3. I think this is a great idea, but i will still be looking at administration costs as well.

  4. “Doctors Without Borders Executive Director Sophie Delaunay told NPR she’s wary of a system that would grade a nonprofit based on its results”

    Because, as we all know, it’s not results that matter, only intentions.

    1. This reminds me of the arguments against evaluating teacher performance based on student outcomes.

      At some point you should be able to grade the teachers and get rid of the bad ones who aren’t teaching well, but I agree that there is only so much a teacher can do to help students. Similarly, there should be an evaluation system for charities, but I get the argument that there is only so much a charity can do.

      I give to Plan USA, and they have decent scores from Charity Navigator, but their process is centered around getting the community that is being helped to buy in to the programs, and if the community doesn’t really want to there is only so much the charity can do.

      1. Student inputs are vastly different, and we as a nation are not prepared to look too closely at that.

    2. It doesn’t need to be perfect, Ms. Delaunay, just less imperfect.

      1. When I have any cash left over after the gubmint rapes my paycheck, and throw any charity some of it, I worry how much is eaten up by overhead. Some has to go into further fundraising, unless that is separately funded.

        What sets off alarm bells from me is if my bucks are just being used to fund grant applications to gubmint programs, or, even worse, lobbying to get the feds or states to spend even more tax money.

        What metric will be used to judge effectiveness of such “charities?”

        Kevin R

    3. My non-profit “m?decins sans culottes”, sadly, never got off the ground.

      Perhaps this program will inspire me to make another attempt.

  5. Is there any reason to watch the World Series if you aren’t a fan of either team? Buck and McCarver are awful.

    1. I’m a Sox fan and I’m probably not going to watch the whole thing. I suggest searching FIRE JOE MORGAN with the terms “McCarver” or “Buck” to pass the time instead.

      1. Isn’t McCarver retiring after this season?

        Joe Buck, on the other hand, is lousy at NFL games, too. Although Aikman might be even worse.

        1. Oh, and Fox needs to fire Gus Johnson too.

    2. Then again, I am enjoying watching the Cardinals fail like this.

      1. I am definitely not watching all of this if the Cards can’t even play defense. I was worried about their bullpen, but this is reminding me of 2004 a little bit.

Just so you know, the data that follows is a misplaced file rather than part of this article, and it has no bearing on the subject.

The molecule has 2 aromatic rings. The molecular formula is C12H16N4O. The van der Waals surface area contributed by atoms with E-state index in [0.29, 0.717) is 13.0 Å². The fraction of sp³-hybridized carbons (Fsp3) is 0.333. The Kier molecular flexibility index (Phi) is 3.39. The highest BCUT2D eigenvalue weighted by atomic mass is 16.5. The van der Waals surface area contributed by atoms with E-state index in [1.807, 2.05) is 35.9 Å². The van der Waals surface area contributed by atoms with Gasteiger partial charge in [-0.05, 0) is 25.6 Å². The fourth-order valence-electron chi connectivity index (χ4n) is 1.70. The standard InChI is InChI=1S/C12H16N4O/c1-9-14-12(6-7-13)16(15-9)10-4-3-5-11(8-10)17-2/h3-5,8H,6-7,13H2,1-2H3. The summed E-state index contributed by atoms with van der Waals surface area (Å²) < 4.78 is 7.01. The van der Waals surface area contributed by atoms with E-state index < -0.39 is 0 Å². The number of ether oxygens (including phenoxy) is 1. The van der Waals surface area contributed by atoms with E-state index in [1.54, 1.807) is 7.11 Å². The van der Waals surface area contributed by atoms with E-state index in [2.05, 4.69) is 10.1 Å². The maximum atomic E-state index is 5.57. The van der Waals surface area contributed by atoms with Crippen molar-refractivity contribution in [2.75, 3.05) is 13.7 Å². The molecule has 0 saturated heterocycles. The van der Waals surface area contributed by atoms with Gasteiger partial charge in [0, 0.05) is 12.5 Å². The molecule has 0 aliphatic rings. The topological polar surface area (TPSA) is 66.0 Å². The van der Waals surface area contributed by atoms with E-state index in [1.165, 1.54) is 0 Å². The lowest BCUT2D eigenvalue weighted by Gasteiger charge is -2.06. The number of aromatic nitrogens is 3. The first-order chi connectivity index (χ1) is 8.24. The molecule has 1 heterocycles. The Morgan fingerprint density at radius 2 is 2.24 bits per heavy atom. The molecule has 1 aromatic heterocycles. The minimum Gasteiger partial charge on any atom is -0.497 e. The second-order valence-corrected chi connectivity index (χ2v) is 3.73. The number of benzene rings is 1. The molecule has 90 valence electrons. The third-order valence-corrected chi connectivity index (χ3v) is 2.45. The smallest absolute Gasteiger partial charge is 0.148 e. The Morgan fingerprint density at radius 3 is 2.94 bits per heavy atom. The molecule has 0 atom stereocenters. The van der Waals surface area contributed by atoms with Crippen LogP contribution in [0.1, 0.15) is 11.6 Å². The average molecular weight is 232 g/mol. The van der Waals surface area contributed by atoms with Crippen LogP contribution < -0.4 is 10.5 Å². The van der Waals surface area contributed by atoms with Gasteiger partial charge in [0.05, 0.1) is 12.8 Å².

1. I’m a Dodger fan, so after Kershaw imploded in the middle of the last game I stopped watching and didn’t tune in again until the 7th inning when Vin Scully was back calling the game on the radio.

          1. My Dad was a Dodgers fan. Too bad the team hasn’t existed since the fall of `57.

            Rumor has it their place in the NL was taken by some west coast squad….?

            Kevin R

            1. My dad is a Spankees fan. I’ve been enjoying this century so far.

  6. So it begins: White House to delay individual mandate by as much as 6 weeks

    Amid mounting criticism, the White House said Wednesday that it plans to soften the deadline for when Americans are required to purchase health insurance. The date by when Americans would be penalized for not having signed up for health insurance could be “slid” back by as much as six weeks, administration officials told NBC News.

    But it was not immediately clear Wednesday whether the adjustment to a cornerstone of the Affordable Care Act would need to be approved by Congress or is just change in interpretation of what the March 31 deadline represents.

    As the law stands now, individuals are expected to be insured by March 31 to avoid a financial penalty. But under the prospective change, individuals will only be expected to have started enrollment by that date.

    Meanwhile, Democratic Sen. Joe Manchin of West Virginia was already drafting a bill earlier Wednesday to delay the mandate for a year, his spokesman said. And Sen. Jeanne Shaheen, D-NH, on Wednesday called for an extension of the open enrollment period to allow people more time to purchase coverage; Democratic Sen. Mark Pryor of Arkansas said he supported Shaheen’s “common sense idea” in a statement.

    1. Congratulations, now you’ve caused adverse selection in the pools. Here comes death spiral.

      Oh, haven’t confirmed, but heard that insurance companies have until 10/31 to pull out of the exchanges. Friday news dump might be interesting this week, and next week could be fun, too.

      1. “Congratulations, now you’ve caused adverse selection in the pools” – you have to remember, a lot of leftists seriously do not believe in things like “adverse selection”, “moral hazard”, or even “supply and demand”. They honest-to-dog think these things are just mumbo-jumbo made up by evil right-wing economists to justify oppressing the poor.

    2. Oh, and pretty sure six weeks won’t do shit. Same problems will plague it, and then they’ll open the floodgates to 10 million who lost insurance because of Obamacare.

    3. When a democrat suggests it, it’s common sense. When a republican suggests it, it is extortion and treason. Yay politics!

  7. I give time and money to the Special Olympics. It’s nice to not have to worry about outcomes (other than the participants having a good time).

  8. Can we roll that beautiful bean footage or what?